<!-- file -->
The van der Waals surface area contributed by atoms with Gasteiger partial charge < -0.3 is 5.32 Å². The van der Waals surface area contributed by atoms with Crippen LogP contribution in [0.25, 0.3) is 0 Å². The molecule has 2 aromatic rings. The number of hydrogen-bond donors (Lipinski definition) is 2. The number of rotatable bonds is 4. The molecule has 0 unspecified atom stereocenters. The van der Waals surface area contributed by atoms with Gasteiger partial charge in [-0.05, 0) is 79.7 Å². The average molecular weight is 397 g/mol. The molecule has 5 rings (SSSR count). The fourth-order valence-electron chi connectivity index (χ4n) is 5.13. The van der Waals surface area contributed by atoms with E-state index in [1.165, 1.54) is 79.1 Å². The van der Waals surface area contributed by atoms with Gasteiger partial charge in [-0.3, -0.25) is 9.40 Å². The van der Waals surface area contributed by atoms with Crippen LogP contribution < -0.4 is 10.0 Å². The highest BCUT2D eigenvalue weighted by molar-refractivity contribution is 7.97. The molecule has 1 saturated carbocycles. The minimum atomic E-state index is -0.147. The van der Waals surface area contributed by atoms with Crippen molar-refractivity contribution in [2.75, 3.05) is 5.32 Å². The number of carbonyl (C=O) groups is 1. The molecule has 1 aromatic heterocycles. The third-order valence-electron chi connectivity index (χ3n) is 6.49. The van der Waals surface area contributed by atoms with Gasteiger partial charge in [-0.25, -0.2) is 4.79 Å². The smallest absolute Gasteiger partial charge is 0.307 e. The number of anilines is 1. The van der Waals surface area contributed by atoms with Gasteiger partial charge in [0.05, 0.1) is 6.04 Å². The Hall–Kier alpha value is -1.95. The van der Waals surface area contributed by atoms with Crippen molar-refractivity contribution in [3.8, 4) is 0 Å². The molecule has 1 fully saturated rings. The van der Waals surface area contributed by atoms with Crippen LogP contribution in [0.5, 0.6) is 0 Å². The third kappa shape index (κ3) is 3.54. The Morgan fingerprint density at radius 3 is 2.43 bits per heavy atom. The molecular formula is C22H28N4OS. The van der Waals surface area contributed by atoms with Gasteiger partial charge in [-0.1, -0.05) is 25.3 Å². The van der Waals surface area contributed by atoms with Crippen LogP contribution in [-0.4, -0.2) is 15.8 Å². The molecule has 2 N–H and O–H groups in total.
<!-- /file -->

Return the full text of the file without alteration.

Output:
The van der Waals surface area contributed by atoms with Gasteiger partial charge < -0.3 is 5.32 Å². The van der Waals surface area contributed by atoms with Crippen LogP contribution in [0.25, 0.3) is 0 Å². The molecule has 2 aromatic rings. The number of hydrogen-bond donors (Lipinski definition) is 2. The number of rotatable bonds is 4. The molecule has 0 unspecified atom stereocenters. The van der Waals surface area contributed by atoms with Gasteiger partial charge in [-0.05, 0) is 79.7 Å². The average molecular weight is 397 g/mol. The molecule has 5 rings (SSSR count). The fourth-order valence-electron chi connectivity index (χ4n) is 5.13. The van der Waals surface area contributed by atoms with E-state index in [1.165, 1.54) is 79.1 Å². The van der Waals surface area contributed by atoms with Gasteiger partial charge in [-0.3, -0.25) is 9.40 Å². The van der Waals surface area contributed by atoms with Crippen LogP contribution < -0.4 is 10.0 Å². The highest BCUT2D eigenvalue weighted by molar-refractivity contribution is 7.97. The molecule has 1 saturated carbocycles. The minimum atomic E-state index is -0.147. The van der Waals surface area contributed by atoms with Crippen molar-refractivity contribution in [2.75, 3.05) is 5.32 Å². The number of carbonyl (C=O) groups is 1. The molecule has 1 aromatic heterocycles. The third-order valence-electron chi connectivity index (χ3n) is 6.49. The van der Waals surface area contributed by atoms with Gasteiger partial charge in [-0.25, -0.2) is 4.79 Å². The smallest absolute Gasteiger partial charge is 0.307 e. The number of anilines is 1. The van der Waals surface area contributed by atoms with Gasteiger partial charge in [0.05, 0.1) is 6.04 Å². The Hall–Kier alpha value is -1.95. The van der Waals surface area contributed by atoms with Crippen molar-refractivity contribution in [3.8, 4) is 0 Å². The molecule has 1 fully saturated rings. The van der Waals surface area contributed by atoms with Crippen LogP contribution in [0.5, 0.6) is 0 Å². The third kappa shape index (κ3) is 3.54. The Morgan fingerprint density at radius 3 is 2.43 bits per heavy atom. The molecular formula is C22H28N4OS. The van der Waals surface area contributed by atoms with Gasteiger partial charge in [-0.1, -0.05) is 25.3 Å². The van der Waals surface area contributed by atoms with Crippen LogP contribution in [-0.4, -0.2) is 15.8 Å². The molecule has 2 N–H and O–H groups in total.